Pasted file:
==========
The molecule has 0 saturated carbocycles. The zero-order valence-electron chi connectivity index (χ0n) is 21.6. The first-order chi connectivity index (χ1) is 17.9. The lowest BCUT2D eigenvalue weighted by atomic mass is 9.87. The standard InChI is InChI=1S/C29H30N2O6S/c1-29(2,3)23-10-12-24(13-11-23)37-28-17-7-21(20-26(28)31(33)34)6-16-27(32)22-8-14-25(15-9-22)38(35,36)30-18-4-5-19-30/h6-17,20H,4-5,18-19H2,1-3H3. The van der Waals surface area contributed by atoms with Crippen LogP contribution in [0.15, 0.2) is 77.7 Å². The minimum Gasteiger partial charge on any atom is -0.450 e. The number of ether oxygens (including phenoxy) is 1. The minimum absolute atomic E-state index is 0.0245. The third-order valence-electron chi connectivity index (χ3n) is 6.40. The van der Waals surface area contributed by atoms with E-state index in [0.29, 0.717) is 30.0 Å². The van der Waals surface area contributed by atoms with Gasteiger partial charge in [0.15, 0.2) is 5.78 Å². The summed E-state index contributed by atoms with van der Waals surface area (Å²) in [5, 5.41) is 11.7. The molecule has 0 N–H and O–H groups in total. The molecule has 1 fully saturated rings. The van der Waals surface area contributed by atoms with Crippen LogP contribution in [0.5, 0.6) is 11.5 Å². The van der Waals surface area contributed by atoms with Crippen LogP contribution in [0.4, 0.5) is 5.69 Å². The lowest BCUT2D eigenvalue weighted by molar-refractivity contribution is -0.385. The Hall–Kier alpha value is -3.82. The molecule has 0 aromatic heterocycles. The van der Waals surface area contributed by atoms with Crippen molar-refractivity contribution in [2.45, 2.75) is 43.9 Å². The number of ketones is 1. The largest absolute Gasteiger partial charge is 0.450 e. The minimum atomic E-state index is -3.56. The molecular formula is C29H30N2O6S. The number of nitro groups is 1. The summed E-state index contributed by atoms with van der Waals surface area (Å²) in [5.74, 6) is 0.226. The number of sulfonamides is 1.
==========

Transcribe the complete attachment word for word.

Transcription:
The molecule has 0 saturated carbocycles. The zero-order valence-electron chi connectivity index (χ0n) is 21.6. The first-order chi connectivity index (χ1) is 17.9. The lowest BCUT2D eigenvalue weighted by atomic mass is 9.87. The standard InChI is InChI=1S/C29H30N2O6S/c1-29(2,3)23-10-12-24(13-11-23)37-28-17-7-21(20-26(28)31(33)34)6-16-27(32)22-8-14-25(15-9-22)38(35,36)30-18-4-5-19-30/h6-17,20H,4-5,18-19H2,1-3H3. The van der Waals surface area contributed by atoms with Crippen LogP contribution in [0.15, 0.2) is 77.7 Å². The minimum Gasteiger partial charge on any atom is -0.450 e. The number of ether oxygens (including phenoxy) is 1. The minimum absolute atomic E-state index is 0.0245. The third-order valence-electron chi connectivity index (χ3n) is 6.40. The van der Waals surface area contributed by atoms with E-state index in [0.29, 0.717) is 30.0 Å². The van der Waals surface area contributed by atoms with Gasteiger partial charge in [0.15, 0.2) is 5.78 Å². The summed E-state index contributed by atoms with van der Waals surface area (Å²) in [5, 5.41) is 11.7. The molecule has 0 N–H and O–H groups in total. The molecule has 1 fully saturated rings. The van der Waals surface area contributed by atoms with Crippen LogP contribution in [0.5, 0.6) is 11.5 Å². The van der Waals surface area contributed by atoms with Crippen LogP contribution in [0.4, 0.5) is 5.69 Å². The lowest BCUT2D eigenvalue weighted by molar-refractivity contribution is -0.385. The Hall–Kier alpha value is -3.82. The molecule has 0 aromatic heterocycles. The van der Waals surface area contributed by atoms with Crippen molar-refractivity contribution in [2.45, 2.75) is 43.9 Å². The number of ketones is 1. The largest absolute Gasteiger partial charge is 0.450 e. The minimum atomic E-state index is -3.56. The molecular formula is C29H30N2O6S. The number of nitro groups is 1. The summed E-state index contributed by atoms with van der Waals surface area (Å²) in [5.74, 6) is 0.226. The number of sulfonamides is 1.